So of course, Walker tried to imitated Reagan when he ignored the hundreds of thousands of protesters back in 2011 at the state Capitol. Did that send a strong message to...ISIS? In Walker's mind, yes.
There’s just no way to describe what Walker said that doesn't sound scary:
CNN: Wisconsin Gov. Scott Walker says his home-state battles against labor unions prepare him to take on terrorism -- but he denies he's comparing the two.
In context, Walker was talking about ISIS and terrorism:
Walker drew attention at the Conservative Political Action Conference on Thursday with his response to a question about how he'd handle ISIS, and the "radical Islamic terrorism" he condemned during his speech.
"If I can take on 100,000 protesters, I can do the same across the globe,"
Again and again, the media keeps getting wrong:
Walker told reporters he wasn't making a direct comparison.
"You all will misconstrue things the way you see fit," he said, "but I think it's pretty clear, that's the closest thing I have in terms of handling a difficult situation, not that there's any parallel between the two."
And I loved this reference to Walker's supposed "leadership ability," which is looking kind of comical, and very authoritarian:
Walker spokeswoman Kirsten Kukowski underscored Walker's explanation later, saying the comment was intended to highlight his leadership capabilities.Just the opposite really. Yes, it's that gotcha media, like the conservative National Review's honest opinion:
That is a terrible response. First, taking on a bunch of protesters is not comparably difficult to taking on a Caliphate with sympathizers and terrorists around the globe, and saying so suggests Walker doesn't quite understand the complexity of the challenge from ISIS and its allied groups. Secondly, it is insulting to the protesters, a group I take no pleasure in defending. The protesters in Wisconsin, so furiously angry over Walker’s reforms and disruptive to the procedures of passing laws, earned plenty of legitimate criticism. But they’re not ISIS. They’re not beheading innocent people. They’re Americans, and as much as we may find their ideas, worldview, and perspective spectacularly wrongheaded, they don’t deserve to be compared to murderous terrorists.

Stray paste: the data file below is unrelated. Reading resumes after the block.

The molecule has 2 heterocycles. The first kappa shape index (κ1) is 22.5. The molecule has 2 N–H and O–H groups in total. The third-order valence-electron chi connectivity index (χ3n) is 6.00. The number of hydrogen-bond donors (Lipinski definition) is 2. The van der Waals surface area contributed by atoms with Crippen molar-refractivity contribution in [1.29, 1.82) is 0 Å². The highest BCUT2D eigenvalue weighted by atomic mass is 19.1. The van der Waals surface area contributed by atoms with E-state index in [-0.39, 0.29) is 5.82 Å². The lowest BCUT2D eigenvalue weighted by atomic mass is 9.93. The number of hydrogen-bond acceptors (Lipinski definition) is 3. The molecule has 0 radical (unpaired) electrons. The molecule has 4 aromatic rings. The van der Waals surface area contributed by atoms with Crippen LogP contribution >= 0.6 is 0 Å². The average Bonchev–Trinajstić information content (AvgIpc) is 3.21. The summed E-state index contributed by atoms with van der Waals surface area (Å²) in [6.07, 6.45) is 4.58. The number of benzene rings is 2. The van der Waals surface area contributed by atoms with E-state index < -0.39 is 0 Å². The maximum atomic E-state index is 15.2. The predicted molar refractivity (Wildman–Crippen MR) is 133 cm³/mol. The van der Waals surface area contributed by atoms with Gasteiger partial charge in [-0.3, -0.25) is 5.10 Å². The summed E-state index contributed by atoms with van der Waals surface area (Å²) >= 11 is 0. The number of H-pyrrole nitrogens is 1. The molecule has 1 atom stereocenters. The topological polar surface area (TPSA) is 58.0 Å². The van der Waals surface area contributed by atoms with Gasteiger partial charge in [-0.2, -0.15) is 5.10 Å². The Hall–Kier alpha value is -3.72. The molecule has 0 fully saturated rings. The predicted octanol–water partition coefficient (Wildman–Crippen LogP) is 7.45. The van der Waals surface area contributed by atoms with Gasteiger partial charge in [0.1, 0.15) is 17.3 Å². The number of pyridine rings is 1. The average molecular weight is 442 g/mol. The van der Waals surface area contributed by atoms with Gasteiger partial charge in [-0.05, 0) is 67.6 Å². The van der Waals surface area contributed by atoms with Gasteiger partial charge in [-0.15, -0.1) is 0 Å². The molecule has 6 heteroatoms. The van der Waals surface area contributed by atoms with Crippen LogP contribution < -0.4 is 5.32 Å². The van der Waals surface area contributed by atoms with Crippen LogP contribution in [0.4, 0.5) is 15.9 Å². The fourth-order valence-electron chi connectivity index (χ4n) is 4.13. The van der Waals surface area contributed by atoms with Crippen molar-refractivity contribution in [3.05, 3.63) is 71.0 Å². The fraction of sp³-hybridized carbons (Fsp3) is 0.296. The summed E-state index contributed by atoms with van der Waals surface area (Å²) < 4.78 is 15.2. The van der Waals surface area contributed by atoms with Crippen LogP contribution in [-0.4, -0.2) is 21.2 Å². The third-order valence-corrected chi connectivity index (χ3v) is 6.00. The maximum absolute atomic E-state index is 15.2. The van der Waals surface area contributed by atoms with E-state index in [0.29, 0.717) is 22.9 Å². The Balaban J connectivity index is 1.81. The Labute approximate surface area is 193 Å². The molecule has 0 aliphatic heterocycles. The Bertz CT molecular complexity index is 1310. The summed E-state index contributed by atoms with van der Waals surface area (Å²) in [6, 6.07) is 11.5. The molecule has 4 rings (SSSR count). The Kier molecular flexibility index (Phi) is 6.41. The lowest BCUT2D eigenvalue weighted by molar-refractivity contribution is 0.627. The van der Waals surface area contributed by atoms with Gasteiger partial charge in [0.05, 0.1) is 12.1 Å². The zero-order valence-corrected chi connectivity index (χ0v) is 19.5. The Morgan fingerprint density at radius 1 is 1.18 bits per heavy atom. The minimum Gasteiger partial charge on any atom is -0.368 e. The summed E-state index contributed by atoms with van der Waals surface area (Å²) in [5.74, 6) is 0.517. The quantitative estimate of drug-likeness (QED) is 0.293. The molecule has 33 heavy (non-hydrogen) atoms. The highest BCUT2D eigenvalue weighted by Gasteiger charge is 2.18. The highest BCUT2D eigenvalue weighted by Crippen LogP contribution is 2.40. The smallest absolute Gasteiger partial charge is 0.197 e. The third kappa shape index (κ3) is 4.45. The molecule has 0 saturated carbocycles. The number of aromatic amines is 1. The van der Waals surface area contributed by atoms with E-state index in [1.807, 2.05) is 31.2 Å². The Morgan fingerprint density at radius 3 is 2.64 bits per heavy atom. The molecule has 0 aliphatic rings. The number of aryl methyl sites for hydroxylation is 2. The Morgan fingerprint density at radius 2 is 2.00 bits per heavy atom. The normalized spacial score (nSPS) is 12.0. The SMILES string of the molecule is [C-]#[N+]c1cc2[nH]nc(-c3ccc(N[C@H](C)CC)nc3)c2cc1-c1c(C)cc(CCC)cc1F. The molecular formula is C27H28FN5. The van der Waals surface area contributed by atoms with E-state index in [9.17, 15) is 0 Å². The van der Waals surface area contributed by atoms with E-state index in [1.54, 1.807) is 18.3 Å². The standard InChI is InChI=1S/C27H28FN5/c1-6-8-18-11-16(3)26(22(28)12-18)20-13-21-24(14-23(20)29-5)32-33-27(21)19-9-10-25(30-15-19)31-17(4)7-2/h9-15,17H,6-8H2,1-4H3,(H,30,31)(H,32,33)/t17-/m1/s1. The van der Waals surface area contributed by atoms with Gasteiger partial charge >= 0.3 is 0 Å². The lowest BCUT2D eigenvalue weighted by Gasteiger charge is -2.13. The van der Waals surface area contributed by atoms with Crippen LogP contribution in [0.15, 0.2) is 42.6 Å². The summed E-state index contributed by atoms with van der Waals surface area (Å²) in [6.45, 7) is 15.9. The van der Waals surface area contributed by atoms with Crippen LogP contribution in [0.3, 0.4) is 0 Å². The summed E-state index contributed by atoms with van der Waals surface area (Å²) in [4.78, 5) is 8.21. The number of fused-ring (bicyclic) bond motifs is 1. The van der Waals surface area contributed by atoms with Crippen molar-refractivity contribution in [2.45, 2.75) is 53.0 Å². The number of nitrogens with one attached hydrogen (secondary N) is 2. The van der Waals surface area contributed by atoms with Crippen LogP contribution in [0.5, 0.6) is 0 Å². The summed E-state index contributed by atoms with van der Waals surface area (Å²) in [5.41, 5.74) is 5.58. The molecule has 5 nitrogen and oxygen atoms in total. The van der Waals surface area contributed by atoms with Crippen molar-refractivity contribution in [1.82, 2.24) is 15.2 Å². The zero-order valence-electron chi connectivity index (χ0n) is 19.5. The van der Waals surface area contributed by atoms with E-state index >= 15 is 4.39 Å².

And the liberal response:
The Democratic National Committee highlighting it, as well. "If Scott Walker thinks that it's appropriate to compare working people speaking up for their rights to brutal terrorists, then he is even less qualified to be president than I thought. Maybe he should go back to punting," DNC spokesman Mo Elleithee said.Facebook and Twitter lit up with parody pictures describing what our authoritarian leader must have meant. Also, here's the full ISIS question and Walker answer: